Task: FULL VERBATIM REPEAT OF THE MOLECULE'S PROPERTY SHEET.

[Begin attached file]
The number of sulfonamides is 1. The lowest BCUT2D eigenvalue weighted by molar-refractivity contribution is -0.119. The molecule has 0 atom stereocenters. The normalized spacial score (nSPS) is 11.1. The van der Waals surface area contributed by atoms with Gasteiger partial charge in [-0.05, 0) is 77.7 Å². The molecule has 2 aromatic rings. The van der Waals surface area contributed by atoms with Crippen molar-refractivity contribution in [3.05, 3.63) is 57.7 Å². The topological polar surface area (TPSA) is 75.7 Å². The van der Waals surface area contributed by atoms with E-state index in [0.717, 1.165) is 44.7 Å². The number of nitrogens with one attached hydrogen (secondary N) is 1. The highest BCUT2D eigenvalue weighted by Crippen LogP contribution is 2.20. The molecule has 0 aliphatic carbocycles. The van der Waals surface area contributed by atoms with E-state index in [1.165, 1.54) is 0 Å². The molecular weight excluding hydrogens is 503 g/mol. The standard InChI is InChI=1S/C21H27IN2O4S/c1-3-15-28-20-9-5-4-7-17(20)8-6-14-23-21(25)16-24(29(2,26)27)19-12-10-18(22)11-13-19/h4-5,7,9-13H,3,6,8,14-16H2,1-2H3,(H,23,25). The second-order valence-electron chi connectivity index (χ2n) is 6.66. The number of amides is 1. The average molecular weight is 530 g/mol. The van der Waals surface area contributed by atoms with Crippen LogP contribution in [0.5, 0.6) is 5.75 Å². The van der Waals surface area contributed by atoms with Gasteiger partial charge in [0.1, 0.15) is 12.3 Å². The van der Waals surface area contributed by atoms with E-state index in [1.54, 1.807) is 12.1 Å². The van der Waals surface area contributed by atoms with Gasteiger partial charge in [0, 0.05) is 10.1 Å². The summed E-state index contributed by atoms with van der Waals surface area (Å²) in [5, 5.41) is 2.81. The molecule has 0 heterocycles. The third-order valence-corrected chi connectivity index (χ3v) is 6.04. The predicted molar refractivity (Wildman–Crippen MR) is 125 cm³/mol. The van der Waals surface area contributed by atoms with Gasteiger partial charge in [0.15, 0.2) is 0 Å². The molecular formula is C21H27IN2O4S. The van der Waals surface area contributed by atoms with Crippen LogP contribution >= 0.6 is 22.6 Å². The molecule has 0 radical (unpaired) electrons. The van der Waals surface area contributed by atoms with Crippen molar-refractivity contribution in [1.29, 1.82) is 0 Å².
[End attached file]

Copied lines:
The number of sulfonamides is 1. The lowest BCUT2D eigenvalue weighted by molar-refractivity contribution is -0.119. The molecule has 0 atom stereocenters. The normalized spacial score (nSPS) is 11.1. The van der Waals surface area contributed by atoms with Gasteiger partial charge in [-0.05, 0) is 77.7 Å². The molecule has 2 aromatic rings. The van der Waals surface area contributed by atoms with Crippen molar-refractivity contribution in [3.05, 3.63) is 57.7 Å². The topological polar surface area (TPSA) is 75.7 Å². The van der Waals surface area contributed by atoms with E-state index in [0.717, 1.165) is 44.7 Å². The number of nitrogens with one attached hydrogen (secondary N) is 1. The highest BCUT2D eigenvalue weighted by Crippen LogP contribution is 2.20. The molecule has 0 aliphatic carbocycles. The van der Waals surface area contributed by atoms with E-state index in [1.165, 1.54) is 0 Å². The molecular weight excluding hydrogens is 503 g/mol. The standard InChI is InChI=1S/C21H27IN2O4S/c1-3-15-28-20-9-5-4-7-17(20)8-6-14-23-21(25)16-24(29(2,26)27)19-12-10-18(22)11-13-19/h4-5,7,9-13H,3,6,8,14-16H2,1-2H3,(H,23,25). The second-order valence-electron chi connectivity index (χ2n) is 6.66. The number of amides is 1. The average molecular weight is 530 g/mol. The van der Waals surface area contributed by atoms with Crippen LogP contribution in [0.5, 0.6) is 5.75 Å². The van der Waals surface area contributed by atoms with Gasteiger partial charge in [0.1, 0.15) is 12.3 Å². The van der Waals surface area contributed by atoms with E-state index in [1.54, 1.807) is 12.1 Å². The van der Waals surface area contributed by atoms with Gasteiger partial charge in [0, 0.05) is 10.1 Å². The summed E-state index contributed by atoms with van der Waals surface area (Å²) in [5, 5.41) is 2.81. The molecule has 0 heterocycles. The third-order valence-corrected chi connectivity index (χ3v) is 6.04. The predicted molar refractivity (Wildman–Crippen MR) is 125 cm³/mol. The van der Waals surface area contributed by atoms with Gasteiger partial charge in [0.15, 0.2) is 0 Å². The molecular formula is C21H27IN2O4S. The van der Waals surface area contributed by atoms with Crippen LogP contribution >= 0.6 is 22.6 Å². The molecule has 0 radical (unpaired) electrons. The van der Waals surface area contributed by atoms with Crippen molar-refractivity contribution in [1.29, 1.82) is 0 Å².